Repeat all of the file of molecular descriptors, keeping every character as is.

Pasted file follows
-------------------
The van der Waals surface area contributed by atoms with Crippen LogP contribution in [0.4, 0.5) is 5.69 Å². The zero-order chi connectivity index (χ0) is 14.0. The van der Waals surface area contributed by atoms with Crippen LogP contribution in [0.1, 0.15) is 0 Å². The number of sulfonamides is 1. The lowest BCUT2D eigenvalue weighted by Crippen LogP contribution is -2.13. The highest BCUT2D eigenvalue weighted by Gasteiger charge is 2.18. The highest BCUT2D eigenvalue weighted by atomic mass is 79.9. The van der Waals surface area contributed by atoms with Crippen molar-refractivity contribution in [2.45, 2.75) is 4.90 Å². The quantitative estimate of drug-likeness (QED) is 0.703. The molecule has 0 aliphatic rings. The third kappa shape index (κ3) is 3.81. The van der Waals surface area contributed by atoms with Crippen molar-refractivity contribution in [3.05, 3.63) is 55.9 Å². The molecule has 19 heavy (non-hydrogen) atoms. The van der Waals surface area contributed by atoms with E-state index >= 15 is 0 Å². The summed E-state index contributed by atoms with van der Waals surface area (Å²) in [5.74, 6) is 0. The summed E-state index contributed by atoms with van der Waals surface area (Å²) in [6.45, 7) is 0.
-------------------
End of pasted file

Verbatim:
The van der Waals surface area contributed by atoms with Crippen LogP contribution in [0.4, 0.5) is 5.69 Å². The zero-order chi connectivity index (χ0) is 14.0. The van der Waals surface area contributed by atoms with Crippen LogP contribution in [0.1, 0.15) is 0 Å². The number of sulfonamides is 1. The lowest BCUT2D eigenvalue weighted by Crippen LogP contribution is -2.13. The highest BCUT2D eigenvalue weighted by Gasteiger charge is 2.18. The highest BCUT2D eigenvalue weighted by atomic mass is 79.9. The van der Waals surface area contributed by atoms with Crippen molar-refractivity contribution in [2.45, 2.75) is 4.90 Å². The quantitative estimate of drug-likeness (QED) is 0.703. The molecule has 0 aliphatic rings. The third kappa shape index (κ3) is 3.81. The van der Waals surface area contributed by atoms with Crippen molar-refractivity contribution in [3.05, 3.63) is 55.9 Å². The molecule has 19 heavy (non-hydrogen) atoms. The van der Waals surface area contributed by atoms with E-state index >= 15 is 0 Å². The summed E-state index contributed by atoms with van der Waals surface area (Å²) in [5.74, 6) is 0. The summed E-state index contributed by atoms with van der Waals surface area (Å²) in [6.45, 7) is 0.